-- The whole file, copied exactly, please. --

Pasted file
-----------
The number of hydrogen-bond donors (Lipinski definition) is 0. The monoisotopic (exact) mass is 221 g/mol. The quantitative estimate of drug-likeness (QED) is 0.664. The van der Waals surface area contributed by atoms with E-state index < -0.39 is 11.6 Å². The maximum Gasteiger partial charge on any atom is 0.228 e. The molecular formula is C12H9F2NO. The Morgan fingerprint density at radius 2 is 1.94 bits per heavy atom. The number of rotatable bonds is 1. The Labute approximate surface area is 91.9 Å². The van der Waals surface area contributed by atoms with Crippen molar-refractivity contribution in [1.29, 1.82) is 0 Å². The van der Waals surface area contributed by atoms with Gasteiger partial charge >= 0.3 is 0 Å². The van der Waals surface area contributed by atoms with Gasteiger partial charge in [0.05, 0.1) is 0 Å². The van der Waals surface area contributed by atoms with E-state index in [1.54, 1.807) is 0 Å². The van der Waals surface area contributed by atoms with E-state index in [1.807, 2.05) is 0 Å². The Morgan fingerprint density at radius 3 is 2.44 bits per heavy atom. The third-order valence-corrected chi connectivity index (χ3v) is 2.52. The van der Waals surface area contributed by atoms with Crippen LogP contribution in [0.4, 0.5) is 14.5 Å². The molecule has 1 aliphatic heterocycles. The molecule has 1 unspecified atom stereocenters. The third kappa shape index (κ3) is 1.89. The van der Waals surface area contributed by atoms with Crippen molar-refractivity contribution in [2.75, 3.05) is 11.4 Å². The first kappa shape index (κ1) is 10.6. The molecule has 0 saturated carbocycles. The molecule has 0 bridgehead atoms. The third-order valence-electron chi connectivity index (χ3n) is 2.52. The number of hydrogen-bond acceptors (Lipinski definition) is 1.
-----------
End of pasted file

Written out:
The number of hydrogen-bond donors (Lipinski definition) is 0. The monoisotopic (exact) mass is 221 g/mol. The quantitative estimate of drug-likeness (QED) is 0.664. The van der Waals surface area contributed by atoms with E-state index < -0.39 is 11.6 Å². The maximum Gasteiger partial charge on any atom is 0.228 e. The molecular formula is C12H9F2NO. The Morgan fingerprint density at radius 2 is 1.94 bits per heavy atom. The number of rotatable bonds is 1. The Labute approximate surface area is 91.9 Å². The van der Waals surface area contributed by atoms with Crippen molar-refractivity contribution in [1.29, 1.82) is 0 Å². The van der Waals surface area contributed by atoms with Gasteiger partial charge >= 0.3 is 0 Å². The van der Waals surface area contributed by atoms with Gasteiger partial charge in [0.05, 0.1) is 0 Å². The van der Waals surface area contributed by atoms with E-state index in [1.54, 1.807) is 0 Å². The van der Waals surface area contributed by atoms with E-state index in [1.807, 2.05) is 0 Å². The Morgan fingerprint density at radius 3 is 2.44 bits per heavy atom. The third-order valence-corrected chi connectivity index (χ3v) is 2.52. The van der Waals surface area contributed by atoms with Crippen LogP contribution in [0.4, 0.5) is 14.5 Å². The molecule has 1 aliphatic heterocycles. The molecule has 1 unspecified atom stereocenters. The third kappa shape index (κ3) is 1.89. The van der Waals surface area contributed by atoms with Crippen molar-refractivity contribution in [2.75, 3.05) is 11.4 Å². The first kappa shape index (κ1) is 10.6. The molecule has 0 saturated carbocycles. The molecule has 0 bridgehead atoms. The third-order valence-electron chi connectivity index (χ3n) is 2.52. The number of hydrogen-bond acceptors (Lipinski definition) is 1.